Legal expert weighs in on KY self defense rights - KFVS12 News & Weather Cape Girardeau, Carbondale, Poplar Bluff

Legal expert weighs in on KY self defense rights

Brandon York (Source: McCracken Co. Sheriff's Department) Brandon York (Source: McCracken Co. Sheriff's Department)
Jeff Conrad (Source: McCracken County Sheriff's Department) Jeff Conrad (Source: McCracken County Sheriff's Department)
MCCRACKEN COUNTY, KY (KFVS) - A recent story out of Reidland, Kentucky where a man told deputies he shot and killed a man that was allegedly stealing from his storage unit has raised questions about what rights a person has to defend themselves.

Jeffrey Conrad, 49, is being held at the McCracken County, Ky. jail on a $500,000 bond for one charge of capital murder for allegedly shooting Garlon Cox, 30, that was stealing from Conrad's Reidland, Ky. storage unit, according to the McCracken County Sheriff Jon Hayden.

A 36-year-old man with Cox, Brandon York, was arrested and charged with burglary among several other charges.

A special 12-person grand jury was convened June 9 that reviewed evidence from McCracken County Sheriff's detectives that found Conrad fired rounds from his .45 caliber pistol at Cox as he was attempting to flea with Conrad's belongings, according to Hayden.

The grand jury indicted Conrad and charged him with one count of capital murder, Hayden said.

Andrew Coiner, a Paducah, Ky. defense lawyer with more than 30 years of experience helped explain the legal rights a person has to self defense in Kentucky.

Coiner said that Kentucky is one of several states where a person does not have the duty to retreat if being unlawfully attacked.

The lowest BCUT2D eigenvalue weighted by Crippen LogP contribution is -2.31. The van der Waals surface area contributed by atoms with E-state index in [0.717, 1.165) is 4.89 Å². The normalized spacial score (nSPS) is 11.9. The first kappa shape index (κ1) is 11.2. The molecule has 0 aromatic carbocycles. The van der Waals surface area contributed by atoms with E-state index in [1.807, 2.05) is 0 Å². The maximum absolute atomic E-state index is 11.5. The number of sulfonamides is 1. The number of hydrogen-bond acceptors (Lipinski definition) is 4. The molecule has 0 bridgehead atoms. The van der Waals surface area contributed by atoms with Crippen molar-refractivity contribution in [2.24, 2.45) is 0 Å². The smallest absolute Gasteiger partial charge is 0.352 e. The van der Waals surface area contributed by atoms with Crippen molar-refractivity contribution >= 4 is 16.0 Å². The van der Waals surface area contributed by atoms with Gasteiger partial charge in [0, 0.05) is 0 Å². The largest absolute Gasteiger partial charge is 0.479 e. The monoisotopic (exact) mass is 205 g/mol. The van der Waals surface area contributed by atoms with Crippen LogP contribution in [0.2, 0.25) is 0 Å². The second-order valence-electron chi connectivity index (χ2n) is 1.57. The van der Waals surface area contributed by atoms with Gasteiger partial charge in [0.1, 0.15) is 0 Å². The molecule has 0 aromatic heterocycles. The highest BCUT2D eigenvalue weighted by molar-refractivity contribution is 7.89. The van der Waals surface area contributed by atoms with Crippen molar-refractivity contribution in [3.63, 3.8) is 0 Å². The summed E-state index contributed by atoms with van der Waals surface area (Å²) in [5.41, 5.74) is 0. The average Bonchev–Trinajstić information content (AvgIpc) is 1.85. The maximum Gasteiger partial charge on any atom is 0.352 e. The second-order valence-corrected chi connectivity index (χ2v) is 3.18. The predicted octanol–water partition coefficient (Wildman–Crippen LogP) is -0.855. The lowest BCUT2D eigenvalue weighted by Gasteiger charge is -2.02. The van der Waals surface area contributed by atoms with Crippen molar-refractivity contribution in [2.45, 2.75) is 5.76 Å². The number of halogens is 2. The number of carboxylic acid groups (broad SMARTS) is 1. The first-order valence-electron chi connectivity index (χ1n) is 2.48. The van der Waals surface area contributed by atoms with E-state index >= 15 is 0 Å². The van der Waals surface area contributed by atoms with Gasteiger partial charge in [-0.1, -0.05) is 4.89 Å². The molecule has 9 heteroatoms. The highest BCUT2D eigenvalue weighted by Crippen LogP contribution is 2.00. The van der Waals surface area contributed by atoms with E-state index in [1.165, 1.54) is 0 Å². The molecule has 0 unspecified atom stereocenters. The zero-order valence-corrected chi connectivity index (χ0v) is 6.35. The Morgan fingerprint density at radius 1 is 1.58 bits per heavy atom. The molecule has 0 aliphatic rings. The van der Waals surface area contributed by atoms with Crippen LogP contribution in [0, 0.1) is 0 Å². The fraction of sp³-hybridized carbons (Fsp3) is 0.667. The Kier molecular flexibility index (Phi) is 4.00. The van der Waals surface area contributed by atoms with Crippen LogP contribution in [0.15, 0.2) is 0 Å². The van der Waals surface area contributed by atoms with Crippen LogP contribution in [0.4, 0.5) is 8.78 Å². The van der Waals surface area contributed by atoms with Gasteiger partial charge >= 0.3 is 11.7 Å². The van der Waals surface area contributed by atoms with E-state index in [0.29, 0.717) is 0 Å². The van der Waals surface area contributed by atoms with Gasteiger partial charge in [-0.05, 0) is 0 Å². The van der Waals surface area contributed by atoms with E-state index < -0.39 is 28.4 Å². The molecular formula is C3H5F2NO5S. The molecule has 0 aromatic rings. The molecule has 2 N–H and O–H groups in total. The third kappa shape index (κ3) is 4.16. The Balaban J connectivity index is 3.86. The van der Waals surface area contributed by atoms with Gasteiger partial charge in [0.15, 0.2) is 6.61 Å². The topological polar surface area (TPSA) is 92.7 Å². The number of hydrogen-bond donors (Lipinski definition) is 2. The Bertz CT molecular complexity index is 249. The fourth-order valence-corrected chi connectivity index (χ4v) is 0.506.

Coiner said you can use force to defend yourself from an attacker when in places and situations that you are legally allowed to be.

"Where you're lawfully supposed to be doing what your lawfully supposed to do," Coiner said. "You can defend yourself and you can defend another."

However, Coiner's examination of state self defense laws did find that in situations other than someone forcibly entering your home or vehicle, physical force is allowable but not always deadly physical force.

Coiner said there are specific situations when a person can escalate the use of defensive physical force to defensive deadly physical force.

"If someone is forcibly breaking into your house, forcibly attempting to rob you, forcibly attempting to rape you, and or has a weapon and they're assaulting you. You escalate the use of physical force into deadly physical force," Coiner said.

Coiner would like to remind folks that self defense laws vary from state to state.

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